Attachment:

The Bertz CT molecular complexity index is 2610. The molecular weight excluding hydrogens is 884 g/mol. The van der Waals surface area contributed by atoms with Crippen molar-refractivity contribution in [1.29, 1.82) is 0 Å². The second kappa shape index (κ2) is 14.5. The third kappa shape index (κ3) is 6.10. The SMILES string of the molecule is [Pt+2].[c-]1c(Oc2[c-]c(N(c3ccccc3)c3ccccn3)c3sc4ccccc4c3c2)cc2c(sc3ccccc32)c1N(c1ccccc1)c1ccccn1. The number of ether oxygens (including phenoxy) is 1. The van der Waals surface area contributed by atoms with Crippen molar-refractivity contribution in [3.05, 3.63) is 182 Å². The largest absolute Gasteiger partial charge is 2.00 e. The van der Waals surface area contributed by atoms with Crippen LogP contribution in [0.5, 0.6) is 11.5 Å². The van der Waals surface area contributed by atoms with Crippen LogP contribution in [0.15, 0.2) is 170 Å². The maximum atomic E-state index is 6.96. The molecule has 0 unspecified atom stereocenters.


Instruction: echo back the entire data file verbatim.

The Bertz CT molecular complexity index is 2610. The molecular weight excluding hydrogens is 884 g/mol. The van der Waals surface area contributed by atoms with Crippen molar-refractivity contribution in [1.29, 1.82) is 0 Å². The second kappa shape index (κ2) is 14.5. The third kappa shape index (κ3) is 6.10. The SMILES string of the molecule is [Pt+2].[c-]1c(Oc2[c-]c(N(c3ccccc3)c3ccccn3)c3sc4ccccc4c3c2)cc2c(sc3ccccc32)c1N(c1ccccc1)c1ccccn1. The number of ether oxygens (including phenoxy) is 1. The van der Waals surface area contributed by atoms with Crippen molar-refractivity contribution in [3.05, 3.63) is 182 Å². The largest absolute Gasteiger partial charge is 2.00 e. The van der Waals surface area contributed by atoms with Crippen LogP contribution in [0.5, 0.6) is 11.5 Å². The van der Waals surface area contributed by atoms with Crippen LogP contribution in [0.15, 0.2) is 170 Å². The maximum atomic E-state index is 6.96. The molecule has 0 unspecified atom stereocenters.